In October I ran my first Shadow Heroes workshops for years 10 and 11 students (secondary key stage 4), translating from Arabic Nadine Kaadan’s picture book retelling of Rapunzel, Answer Me, Leila.
Then in November I ran my first German workshops for years 5 and 6 (primary key stage 2), decoding and rewriting a lovely German picture book in verse (Das rote Ding / The Red Thing, by Ebi Naumann and Heike Herold). In all of these classrooms, none of the students had any prior knowledge of German or Arabic, but structured activities and the illustrations helped them to decipher the texts, compose their own translation and even rewrite their translation in rhyming couplets. I’m thrilled at how well the workshops went, proving that with the right support anyone can translate anything, and can have a lot of fun doing it! Not to mention also learning heaps about language and writing skills in the process.
2020 will see the publication of a couple of my translations: The Magic Story Shop in UK and USA (OneWorld), and my translation-in-progress Kleine Gasse, Grosse Wirkung (Tiny Particles, Major Impact), a fantastic infographics/illustrated science book about global warming and climate change.
I’m working on an extended sample of a translation I started long ago – The Ungrateful Foreigner by Irena Brežná – and there are a couple more book contracts in the pipelines.
I’ll be speaking about children’s books at London Book Fair, teaching at Warwick Translates again (dates of both to be confirmed asap) and hopefully running more workshops in schools. The Stephen Spender Trust project, funded by the Rothschild Foundation, continues in 2020 with me returning to the schools I was partnered with, to develop spin-off project ideas inspired by the Red Thing workshop, including writing a sequel to the picture book, and exploring poetry translation and an introduction to the Stephen Spender Prize for Poetry in Translation.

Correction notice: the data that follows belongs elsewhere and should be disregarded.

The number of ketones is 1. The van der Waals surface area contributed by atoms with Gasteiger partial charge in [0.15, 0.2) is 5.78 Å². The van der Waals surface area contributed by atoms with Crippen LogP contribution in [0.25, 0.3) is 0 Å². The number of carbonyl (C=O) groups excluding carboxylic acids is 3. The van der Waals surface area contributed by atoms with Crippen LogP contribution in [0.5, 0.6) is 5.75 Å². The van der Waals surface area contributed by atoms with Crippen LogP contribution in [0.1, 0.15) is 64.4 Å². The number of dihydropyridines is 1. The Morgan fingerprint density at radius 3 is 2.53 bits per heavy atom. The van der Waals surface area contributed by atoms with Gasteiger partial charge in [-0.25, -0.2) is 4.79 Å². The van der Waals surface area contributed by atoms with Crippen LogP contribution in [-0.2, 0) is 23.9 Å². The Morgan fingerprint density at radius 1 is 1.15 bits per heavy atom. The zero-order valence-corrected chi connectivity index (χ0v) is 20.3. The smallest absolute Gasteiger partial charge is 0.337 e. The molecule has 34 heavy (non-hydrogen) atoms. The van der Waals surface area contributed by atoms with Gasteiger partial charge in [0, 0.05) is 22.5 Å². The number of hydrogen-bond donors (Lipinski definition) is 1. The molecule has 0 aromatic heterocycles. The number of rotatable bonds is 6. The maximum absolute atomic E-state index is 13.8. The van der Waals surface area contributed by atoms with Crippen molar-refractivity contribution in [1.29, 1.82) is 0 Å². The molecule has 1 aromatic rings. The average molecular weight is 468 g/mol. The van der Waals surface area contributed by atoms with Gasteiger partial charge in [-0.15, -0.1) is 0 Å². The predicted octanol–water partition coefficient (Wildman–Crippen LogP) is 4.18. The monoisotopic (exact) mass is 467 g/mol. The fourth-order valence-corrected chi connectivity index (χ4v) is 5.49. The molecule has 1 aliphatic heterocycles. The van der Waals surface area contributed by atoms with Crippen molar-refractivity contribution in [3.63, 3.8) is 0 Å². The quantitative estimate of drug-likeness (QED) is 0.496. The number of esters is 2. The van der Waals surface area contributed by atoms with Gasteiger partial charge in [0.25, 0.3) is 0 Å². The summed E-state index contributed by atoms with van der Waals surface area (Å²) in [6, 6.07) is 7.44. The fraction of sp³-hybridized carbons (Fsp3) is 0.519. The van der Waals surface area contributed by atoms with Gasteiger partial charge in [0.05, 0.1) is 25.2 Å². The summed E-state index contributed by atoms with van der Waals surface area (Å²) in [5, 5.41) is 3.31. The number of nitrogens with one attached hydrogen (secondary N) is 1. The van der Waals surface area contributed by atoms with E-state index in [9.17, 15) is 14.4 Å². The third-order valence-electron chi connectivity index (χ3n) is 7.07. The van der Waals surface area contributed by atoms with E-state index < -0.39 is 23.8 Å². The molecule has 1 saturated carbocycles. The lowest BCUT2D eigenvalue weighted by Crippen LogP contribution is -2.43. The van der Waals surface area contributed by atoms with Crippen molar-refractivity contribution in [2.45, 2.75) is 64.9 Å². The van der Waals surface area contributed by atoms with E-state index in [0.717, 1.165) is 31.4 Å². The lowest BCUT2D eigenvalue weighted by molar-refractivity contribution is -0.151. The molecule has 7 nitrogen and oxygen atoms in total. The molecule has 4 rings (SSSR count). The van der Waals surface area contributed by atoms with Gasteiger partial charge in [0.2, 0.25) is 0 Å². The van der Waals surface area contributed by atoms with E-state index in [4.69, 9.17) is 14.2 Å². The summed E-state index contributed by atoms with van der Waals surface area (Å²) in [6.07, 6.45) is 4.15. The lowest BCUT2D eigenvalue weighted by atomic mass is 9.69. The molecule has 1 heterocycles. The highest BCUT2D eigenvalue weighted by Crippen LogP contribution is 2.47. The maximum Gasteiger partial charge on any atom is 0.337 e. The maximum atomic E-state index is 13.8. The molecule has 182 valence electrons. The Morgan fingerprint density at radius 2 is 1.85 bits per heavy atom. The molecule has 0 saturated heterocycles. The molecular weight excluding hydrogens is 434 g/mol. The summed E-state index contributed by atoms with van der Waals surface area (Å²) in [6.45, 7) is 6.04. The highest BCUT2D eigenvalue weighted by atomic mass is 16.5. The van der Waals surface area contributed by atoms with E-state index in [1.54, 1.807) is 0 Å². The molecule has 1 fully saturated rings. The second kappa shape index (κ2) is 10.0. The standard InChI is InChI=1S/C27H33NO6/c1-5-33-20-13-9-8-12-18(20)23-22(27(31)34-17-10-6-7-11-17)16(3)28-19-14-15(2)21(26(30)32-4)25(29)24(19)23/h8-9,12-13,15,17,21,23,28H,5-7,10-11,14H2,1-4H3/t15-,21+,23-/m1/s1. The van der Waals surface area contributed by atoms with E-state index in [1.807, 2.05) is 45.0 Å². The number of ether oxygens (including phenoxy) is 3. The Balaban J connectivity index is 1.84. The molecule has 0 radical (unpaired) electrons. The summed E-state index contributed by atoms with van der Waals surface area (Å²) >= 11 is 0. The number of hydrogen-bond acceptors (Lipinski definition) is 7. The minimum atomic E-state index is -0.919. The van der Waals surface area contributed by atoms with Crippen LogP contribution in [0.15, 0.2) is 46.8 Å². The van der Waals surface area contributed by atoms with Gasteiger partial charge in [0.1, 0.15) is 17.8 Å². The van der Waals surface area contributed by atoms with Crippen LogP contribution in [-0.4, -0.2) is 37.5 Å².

In January, I’ll be doing something completely new to me: talking about translation and publishing at The Drax Files Radio Hour, a book club in virtual reality (Sansar). All I know is that it’s on Friday, Jan 24, 5:00pm – 6:00pm GMT, and that Drax is awesome and a curious, thoughtful global reader. But I don’t know yet how I become a virtual reality version of myself or what my avatar will look like. I hope my partner in crime and much more VR savvy friend Jessica West will be joining me!
From January, I’m resuming my old post as visiting Arabic teacher at Cheltenham Ladies College, teaching a few one-to-one sessions two mornings a week. And in February I’ll be in the classroom again but as a student this time, as I was lucky enough to have been offered a place at the fully funded Tarjem Arabic-English translation workshop in Sharjah, co-hosted by the British Council, New Writing North, Kalimat Group and Sharjah World Book Capital.
I hope to spend a bit of time throughout the year raising the profile of September: World Kid Lit Month, as well as perhaps a couple of evens about translated children’s books for World Book Day and Refugee Week. If I can get my act together in time I might finally make it to Bologna Children’s Book Fair.